Original series star Rob Morrow will reprise his role as Dr. Joel Fleischman, who returns to Cicely, Ala., for the funeral of an old friend. Once there, he finds a new set of quirky characters and reunites with old ones.
Morrow will also executive produce in addition to starring. Fellow original series star John Corbett is attached as a producer, though he is not set to appear in the revival at this time.
Josh Brand will write and executive produce, with Morrow, John Falsey, and Ben Silverman executive producing. Universal Television will produce. Brand and Falsey co-created the original series. The duo also co-created the medical drama “St. Elsewhere” as well as shows like “A Year in the Life,” “Going to Extremes,” and “I’ll Fly Away.”
I’m generally anti-revival. I don’t think many of them ever capture the spirit of the original and it’s difficult for older shows which connected to specific tones and themes in the then-current zeitgeist to again make it work.
But, a Northern Exposure revival excites me. After watching the first two seasons of the original recently, I was surprised at how well the show holds up today. The sensibility of the show was fairly timeless, but tonally the things it was doing connect surprisingly well with current cultural trends - the show was very much about community and all of the accepting age/gender/cultural diversity that comes with that. The only thing that felt out of step was the pace of the show, which was admittedly part of its charm. It has a lethargy to it which is completely unlike the current fast-paced US broadcast sensibilities.
Premise-wise, I like that they are looking to bring Joel back to mix with a cast of old and new. A couple of the cast members have since passed and it makes sense to me that there would be a sense of generational change.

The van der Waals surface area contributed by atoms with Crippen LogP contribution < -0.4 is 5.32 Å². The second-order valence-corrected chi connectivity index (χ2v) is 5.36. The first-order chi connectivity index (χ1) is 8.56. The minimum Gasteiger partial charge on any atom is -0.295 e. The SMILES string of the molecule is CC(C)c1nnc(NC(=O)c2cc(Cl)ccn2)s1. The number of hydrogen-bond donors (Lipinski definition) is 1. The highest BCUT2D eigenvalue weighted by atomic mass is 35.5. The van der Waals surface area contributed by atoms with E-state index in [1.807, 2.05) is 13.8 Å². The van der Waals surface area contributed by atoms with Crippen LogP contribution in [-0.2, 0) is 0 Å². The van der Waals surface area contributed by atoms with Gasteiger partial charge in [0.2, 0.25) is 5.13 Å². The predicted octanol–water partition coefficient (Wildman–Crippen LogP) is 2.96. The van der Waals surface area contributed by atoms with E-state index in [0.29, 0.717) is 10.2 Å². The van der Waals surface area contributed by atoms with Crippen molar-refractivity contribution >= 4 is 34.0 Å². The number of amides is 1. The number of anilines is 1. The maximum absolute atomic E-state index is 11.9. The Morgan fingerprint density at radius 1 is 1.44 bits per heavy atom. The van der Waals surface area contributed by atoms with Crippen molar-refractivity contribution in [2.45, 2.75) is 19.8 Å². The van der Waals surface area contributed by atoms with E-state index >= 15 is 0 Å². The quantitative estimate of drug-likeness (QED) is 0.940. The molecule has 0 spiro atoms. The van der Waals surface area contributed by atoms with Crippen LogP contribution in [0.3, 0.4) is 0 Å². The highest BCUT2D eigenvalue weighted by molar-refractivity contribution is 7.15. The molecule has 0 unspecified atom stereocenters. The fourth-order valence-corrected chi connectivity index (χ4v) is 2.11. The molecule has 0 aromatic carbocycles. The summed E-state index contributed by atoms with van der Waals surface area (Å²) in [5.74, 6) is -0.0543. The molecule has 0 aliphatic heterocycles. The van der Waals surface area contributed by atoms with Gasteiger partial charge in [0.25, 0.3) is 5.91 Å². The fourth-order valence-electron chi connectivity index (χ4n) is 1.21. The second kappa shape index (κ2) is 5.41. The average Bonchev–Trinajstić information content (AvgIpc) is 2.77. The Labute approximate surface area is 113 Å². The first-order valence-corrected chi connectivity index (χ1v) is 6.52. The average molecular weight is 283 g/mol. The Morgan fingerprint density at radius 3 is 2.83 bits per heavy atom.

“Salvation” focused on an MIT grad student, a tech superstar, and a low-level Pentagon official after they discover a staggering truth – that an asteroid is just months away from colliding with Earth. Together, the three are forced to work desperately to try and prevent the asteroid’s arrival and the possible destruction of the entire planet.
As part of the Fox purchase by Disney, the Mouse will have to sell off some of its assets, which includes its regional sports networks. Enter: Amazon.
The digital giant, which already has a foothold in sports via NFL Thursday Night Football rights as well as soccer and tennis, is among a cluster of media companies and private equity firms in the running. Citing unidentified sources, CNBC said first-round bidders for the full portfolio include P.E. firms Apollo Global Management, KKR and Blackstone Group as well as local TV station groups Sinclair and Tegna.
The value of the RSN portfolio has been estimated at $20 billion, but no dollar figures have been reported in connection with the bids. CNBC said Fox has not submitted a bid in the first round, but could enter the second-round bidding, which will get under way after Thanksgiving and proceed until the end of the year. At an appearance this month at the New York Times Dealbook conference, Fox executive chairman Lachlan Murdoch said the company “will be inquisitive” as to the RSNs.
TV Land had seven original scripted series. Since then, it has canceled three, migrated four to Paramount Network and has not greenlighted new shows, bringing its original slate from 7 to 0 in less than two years.
There had been chatter that TV Land may revert to its original business model of being exclusively a home for classic sitcom reruns. That does not appear to be the case, at least not for now, though there are no originals in the works.
And that’s it for today.
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